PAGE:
“Sarah was as firm an abolitionist as there was to be found in the Sycamore Valley. Legend has it that a group of young fellows of the neighborhood (another version says they were Coats boys) called on her one day with a request that she desist from flaunting the stars and stripes from the flag pole in the yard.
“They were so incautious as to suggest that they were prepared to remove the flag by violent means, if necessary. She resented the intrusion as well as the demand and, since she backed her resentment with a rifle, the boys reconsidered, happily without bloodshed.”
Sarah Maxcy is represented here by a picture of Annie Oakley in her later years.
July Fourth Memories
The Fourth of July in 1864 also provided some memorable moments related to the Civil War as well, again from Smith’s Recollections:
“The third Fourth of July celebration I know of was held at Danville in 1864. I did not attend as my father was very ill and I was his nurse, but I knew of the extensive preparations. It was war time, and there was great excitement and much feeling between the Democrats and Republicans. San Ramon at that time was numerically Democrat.
“Great preparations had taken place, speakers engaged and a chorus of singers had been chosen. I recall James Hardy, a workman in the carriage shop at Danville, had his singers practicing for over a week before. I had been spoken to as a reader of the Declaration of Independence, but could not attend and Finis E. Johnson, Preacher Johnson’s son and my classmate at Union Academy in San Ramon, was selected and he immediately began to read and commit the Declaration to memory.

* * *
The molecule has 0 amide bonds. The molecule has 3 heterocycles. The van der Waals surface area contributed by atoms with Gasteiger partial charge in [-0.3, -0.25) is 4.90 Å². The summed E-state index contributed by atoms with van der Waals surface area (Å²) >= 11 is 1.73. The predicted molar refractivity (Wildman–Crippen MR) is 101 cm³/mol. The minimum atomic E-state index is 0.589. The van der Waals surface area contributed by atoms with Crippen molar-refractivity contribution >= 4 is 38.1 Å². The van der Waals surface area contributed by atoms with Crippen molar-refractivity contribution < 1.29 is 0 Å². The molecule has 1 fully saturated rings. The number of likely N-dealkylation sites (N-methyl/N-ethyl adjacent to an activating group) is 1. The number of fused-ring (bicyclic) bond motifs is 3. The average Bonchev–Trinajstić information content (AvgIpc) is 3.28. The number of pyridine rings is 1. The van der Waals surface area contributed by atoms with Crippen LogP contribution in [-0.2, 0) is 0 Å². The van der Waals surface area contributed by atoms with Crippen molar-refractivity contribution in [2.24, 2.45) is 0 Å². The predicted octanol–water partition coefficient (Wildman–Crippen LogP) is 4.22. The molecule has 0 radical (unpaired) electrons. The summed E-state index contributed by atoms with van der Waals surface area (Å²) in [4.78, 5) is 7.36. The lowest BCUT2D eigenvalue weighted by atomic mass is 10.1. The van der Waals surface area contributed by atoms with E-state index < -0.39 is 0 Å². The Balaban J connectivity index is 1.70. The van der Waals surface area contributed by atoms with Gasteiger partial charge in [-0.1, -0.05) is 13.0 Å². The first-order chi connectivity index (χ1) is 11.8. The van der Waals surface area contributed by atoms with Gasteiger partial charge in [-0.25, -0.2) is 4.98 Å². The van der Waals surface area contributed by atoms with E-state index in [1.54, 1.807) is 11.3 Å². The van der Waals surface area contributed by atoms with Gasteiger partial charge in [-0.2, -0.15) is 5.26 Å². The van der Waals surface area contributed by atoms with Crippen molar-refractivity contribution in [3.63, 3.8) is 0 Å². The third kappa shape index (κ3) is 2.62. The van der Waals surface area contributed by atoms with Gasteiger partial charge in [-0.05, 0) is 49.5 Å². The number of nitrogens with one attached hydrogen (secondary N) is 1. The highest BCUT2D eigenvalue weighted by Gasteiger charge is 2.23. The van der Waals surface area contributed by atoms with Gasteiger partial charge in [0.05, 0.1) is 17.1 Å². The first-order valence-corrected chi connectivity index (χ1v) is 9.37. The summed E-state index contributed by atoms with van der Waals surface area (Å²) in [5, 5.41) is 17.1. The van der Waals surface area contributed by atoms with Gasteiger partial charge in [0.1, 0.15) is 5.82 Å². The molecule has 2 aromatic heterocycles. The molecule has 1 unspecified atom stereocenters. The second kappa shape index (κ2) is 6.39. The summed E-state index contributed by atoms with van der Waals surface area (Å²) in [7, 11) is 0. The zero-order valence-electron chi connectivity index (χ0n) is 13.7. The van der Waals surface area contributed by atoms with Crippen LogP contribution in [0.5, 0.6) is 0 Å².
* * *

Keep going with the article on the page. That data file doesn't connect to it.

“I learned that there was a large assemblage, a speaker’s stand and seats had been prepared just at the locality where the San Ramon Valley High School is now located. Of course, there were many Republicans as well as Democrats in the assemblage. There was a family name Crow who lived in what was known as Crow Canyon on the road from San Ramon to Hayward. This family had been known to have very decided political opinions, strongly Republican. There was, besides the father, Jep, Granville, John, Francis and William Crow.
“When the people had assembled, Mr. Hardy with his singers sang several patriotic songs, and the chairman called for the reading of the Declaration of Independence. As before stated, Finis Johnson had memorized the Declaration, and he came forward and began to recite. He had not proceeded far until one of the Crow family arose and in forceful language asserted “No secession speech shall be delivered here” and followed with more strong language.
“Great excitement at once prevailed. Some women screamed. All the Crows flocked together, and for a short time there was great excitement that resulted in the meeting being broken up. Family rushed to their conveyances and started for their homes. I learned the facts immediately after the adjournment. Some of my friends came to my home to tell me.”
The Contra Costa Gazette wrote up this event too, saying at one point “All is excitement and confusion. Women screaming, children crying, dogs barking, men and boys running hither and thither.” And ending the article: “..let the cry go forth that there is yet in San Ramon valley enough patriots to protect themselves from insult, and protect the institutions for our Government from being vilified by travelling one horse secesh politicians.” (July 16, 1864)